A twenty-something woman seems to be everywhere around the church and is always surrounded by a swarm of others. She seems to be a ringleader of sorts, as others seem to pick up on her suggestions and directions. She comes to leadership orientation and training where she expresses an interest in starting a small group for single adults. Assessment: Next Step:

At a leadership orientation, you notice a guy on the first row asking good questions. He shows up early for leadership trainingwith his Bibleand offers to help pass out materials and serve refreshments. You learn that he is a military academy graduate and former officer, has a very successful white-collar career and lives in an exclusive neighborhood. He has been around the church for several years, but has not yet led a small group. Assessment: Next Step:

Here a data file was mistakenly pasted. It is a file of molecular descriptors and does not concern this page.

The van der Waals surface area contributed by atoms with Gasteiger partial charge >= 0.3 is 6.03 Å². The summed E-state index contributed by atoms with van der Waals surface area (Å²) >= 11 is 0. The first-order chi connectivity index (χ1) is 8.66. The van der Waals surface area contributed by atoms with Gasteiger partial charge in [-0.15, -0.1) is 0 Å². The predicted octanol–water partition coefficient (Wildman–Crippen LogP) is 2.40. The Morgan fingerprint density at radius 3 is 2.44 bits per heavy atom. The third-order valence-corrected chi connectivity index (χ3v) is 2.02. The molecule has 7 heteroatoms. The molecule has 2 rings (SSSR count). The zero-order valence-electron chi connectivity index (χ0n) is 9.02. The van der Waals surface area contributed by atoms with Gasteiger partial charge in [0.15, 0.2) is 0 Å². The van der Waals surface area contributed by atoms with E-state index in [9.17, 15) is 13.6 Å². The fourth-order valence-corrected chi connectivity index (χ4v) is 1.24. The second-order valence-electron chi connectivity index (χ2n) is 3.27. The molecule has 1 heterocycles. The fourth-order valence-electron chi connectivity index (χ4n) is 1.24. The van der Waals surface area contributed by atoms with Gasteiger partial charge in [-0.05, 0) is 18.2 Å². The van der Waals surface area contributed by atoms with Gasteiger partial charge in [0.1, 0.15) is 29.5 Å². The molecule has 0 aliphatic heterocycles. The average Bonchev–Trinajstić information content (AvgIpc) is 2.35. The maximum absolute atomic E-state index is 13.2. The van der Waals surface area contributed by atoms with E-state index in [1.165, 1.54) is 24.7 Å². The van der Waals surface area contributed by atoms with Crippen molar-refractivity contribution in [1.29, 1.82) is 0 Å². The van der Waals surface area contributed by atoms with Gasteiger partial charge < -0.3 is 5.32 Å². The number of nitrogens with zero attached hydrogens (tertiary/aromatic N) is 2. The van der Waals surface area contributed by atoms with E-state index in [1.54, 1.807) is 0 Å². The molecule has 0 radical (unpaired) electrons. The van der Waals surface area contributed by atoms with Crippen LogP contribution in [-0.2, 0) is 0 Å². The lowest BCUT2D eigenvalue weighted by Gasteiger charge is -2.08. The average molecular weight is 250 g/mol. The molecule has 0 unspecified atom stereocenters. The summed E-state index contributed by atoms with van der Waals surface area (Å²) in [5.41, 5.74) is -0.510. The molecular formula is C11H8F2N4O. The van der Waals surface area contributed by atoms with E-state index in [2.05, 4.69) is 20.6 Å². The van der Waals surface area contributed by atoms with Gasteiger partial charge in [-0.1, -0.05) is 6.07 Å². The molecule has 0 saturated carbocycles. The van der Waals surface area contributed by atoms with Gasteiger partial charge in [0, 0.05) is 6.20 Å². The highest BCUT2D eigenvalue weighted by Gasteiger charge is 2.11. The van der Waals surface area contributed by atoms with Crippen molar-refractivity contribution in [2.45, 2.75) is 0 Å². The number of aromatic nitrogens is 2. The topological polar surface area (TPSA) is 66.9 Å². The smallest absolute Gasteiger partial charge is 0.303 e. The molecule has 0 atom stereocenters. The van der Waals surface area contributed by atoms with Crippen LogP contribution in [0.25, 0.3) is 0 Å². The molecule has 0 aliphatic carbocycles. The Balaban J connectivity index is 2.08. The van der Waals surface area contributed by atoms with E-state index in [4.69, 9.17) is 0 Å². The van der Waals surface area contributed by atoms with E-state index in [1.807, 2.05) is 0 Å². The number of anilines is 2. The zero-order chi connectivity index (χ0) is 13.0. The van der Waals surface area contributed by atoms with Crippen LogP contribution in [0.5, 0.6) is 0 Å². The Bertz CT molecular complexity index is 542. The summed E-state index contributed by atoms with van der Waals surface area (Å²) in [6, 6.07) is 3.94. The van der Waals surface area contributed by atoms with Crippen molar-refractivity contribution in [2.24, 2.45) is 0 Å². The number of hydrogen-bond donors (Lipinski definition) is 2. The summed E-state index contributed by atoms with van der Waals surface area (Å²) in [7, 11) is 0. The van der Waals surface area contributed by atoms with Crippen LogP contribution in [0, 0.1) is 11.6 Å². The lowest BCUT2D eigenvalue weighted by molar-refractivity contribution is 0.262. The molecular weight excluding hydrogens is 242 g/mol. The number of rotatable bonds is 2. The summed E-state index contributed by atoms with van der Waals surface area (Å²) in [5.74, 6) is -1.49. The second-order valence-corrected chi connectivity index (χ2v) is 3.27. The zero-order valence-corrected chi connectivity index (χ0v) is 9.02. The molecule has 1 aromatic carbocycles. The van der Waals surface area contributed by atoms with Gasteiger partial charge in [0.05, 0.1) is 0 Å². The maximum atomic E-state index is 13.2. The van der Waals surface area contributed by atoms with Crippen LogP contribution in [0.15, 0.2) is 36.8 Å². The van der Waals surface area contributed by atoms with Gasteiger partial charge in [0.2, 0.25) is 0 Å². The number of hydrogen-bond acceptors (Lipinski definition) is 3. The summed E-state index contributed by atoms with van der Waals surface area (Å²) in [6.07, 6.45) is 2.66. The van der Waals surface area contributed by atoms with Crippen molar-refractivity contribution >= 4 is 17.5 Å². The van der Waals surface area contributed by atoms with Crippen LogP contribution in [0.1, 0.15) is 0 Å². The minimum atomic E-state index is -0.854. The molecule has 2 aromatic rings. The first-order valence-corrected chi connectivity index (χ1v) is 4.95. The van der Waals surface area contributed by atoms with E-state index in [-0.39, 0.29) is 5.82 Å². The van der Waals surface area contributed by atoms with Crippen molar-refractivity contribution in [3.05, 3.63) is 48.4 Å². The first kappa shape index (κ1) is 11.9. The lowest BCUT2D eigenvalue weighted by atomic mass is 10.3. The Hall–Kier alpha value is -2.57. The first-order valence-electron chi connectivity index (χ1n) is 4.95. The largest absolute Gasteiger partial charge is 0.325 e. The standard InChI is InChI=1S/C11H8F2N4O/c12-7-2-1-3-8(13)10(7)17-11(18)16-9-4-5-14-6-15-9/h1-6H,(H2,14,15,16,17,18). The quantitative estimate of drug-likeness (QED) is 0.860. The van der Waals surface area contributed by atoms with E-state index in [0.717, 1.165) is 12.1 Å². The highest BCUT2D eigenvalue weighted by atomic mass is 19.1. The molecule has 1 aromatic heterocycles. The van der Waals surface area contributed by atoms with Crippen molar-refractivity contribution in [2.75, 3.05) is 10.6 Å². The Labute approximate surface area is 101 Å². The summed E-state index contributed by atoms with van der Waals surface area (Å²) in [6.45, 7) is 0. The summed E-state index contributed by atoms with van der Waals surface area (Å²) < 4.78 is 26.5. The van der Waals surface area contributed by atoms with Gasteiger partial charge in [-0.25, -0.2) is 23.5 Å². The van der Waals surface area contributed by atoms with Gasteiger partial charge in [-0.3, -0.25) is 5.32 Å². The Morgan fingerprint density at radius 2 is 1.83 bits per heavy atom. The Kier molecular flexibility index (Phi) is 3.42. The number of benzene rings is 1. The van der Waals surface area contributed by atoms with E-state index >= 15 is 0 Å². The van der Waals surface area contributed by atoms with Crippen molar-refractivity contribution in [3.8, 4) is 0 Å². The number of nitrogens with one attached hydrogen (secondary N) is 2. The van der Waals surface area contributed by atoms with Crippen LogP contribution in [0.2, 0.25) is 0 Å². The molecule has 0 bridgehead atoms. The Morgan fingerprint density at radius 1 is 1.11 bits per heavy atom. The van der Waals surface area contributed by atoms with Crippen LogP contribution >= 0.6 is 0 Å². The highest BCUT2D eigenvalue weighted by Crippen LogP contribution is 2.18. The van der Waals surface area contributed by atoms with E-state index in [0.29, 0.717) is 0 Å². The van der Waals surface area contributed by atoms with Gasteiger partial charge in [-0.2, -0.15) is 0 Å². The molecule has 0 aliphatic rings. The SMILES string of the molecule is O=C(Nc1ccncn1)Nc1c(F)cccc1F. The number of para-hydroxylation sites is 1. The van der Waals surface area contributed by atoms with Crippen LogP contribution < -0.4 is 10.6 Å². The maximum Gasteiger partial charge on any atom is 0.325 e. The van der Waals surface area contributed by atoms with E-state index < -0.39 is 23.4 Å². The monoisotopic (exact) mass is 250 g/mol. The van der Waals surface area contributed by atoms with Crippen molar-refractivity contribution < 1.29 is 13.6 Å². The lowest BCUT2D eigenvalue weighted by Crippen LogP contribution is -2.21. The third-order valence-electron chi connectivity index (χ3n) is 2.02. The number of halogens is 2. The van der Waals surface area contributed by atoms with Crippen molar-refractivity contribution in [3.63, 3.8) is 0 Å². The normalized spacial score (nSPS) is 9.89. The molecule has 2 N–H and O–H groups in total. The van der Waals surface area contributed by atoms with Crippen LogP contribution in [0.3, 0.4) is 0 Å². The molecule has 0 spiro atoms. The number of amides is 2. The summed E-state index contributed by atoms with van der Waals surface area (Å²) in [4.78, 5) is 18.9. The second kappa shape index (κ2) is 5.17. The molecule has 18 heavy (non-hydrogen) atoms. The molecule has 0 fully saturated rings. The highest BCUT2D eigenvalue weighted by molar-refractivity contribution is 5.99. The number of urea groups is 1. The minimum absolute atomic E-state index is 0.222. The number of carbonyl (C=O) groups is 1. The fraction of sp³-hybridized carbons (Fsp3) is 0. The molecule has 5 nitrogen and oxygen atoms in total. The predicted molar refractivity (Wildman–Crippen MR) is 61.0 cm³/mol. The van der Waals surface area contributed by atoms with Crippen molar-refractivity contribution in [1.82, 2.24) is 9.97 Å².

HANDOUT #1 2006 Christianity Today International and Willow Creek Association Visit BuildingSmallGroups.com and www.WillowGroups.com

TRAINING MATERIALS

Identifying Leaders

Preparing People to Lead


Equip potential leaders by helping them progress according to their level of maturity and skill.
Below are additional ideas for helping people in each of the four quadrants take next steps toward small group leadership.

Leaders Guide
How to Use This Material

Mature/Skilled
These are mature believers who already have small group skills. The key word for them is vision. Paint a picture of the preferred future: changed lives. Convince them that the most strategic person in the life-change process is the small group leader. When you start talking about life-change and what can happen in small groups, they are going to light up like a Christmas tree. If they have been involved in groups for a while, they have seen life change. All you have to do is tell them what you want to do in your particular setting.

Training Materials
1. What to Reproduce Skill and Maturity 2. Harvesting Leaders 3. Growing Leaders 4. Are They Ready? Leadership Assessment Tool Three Scenarios 5. Preparing People to Lead 6. Release Them 7. Next Steps

Growing/Unskilled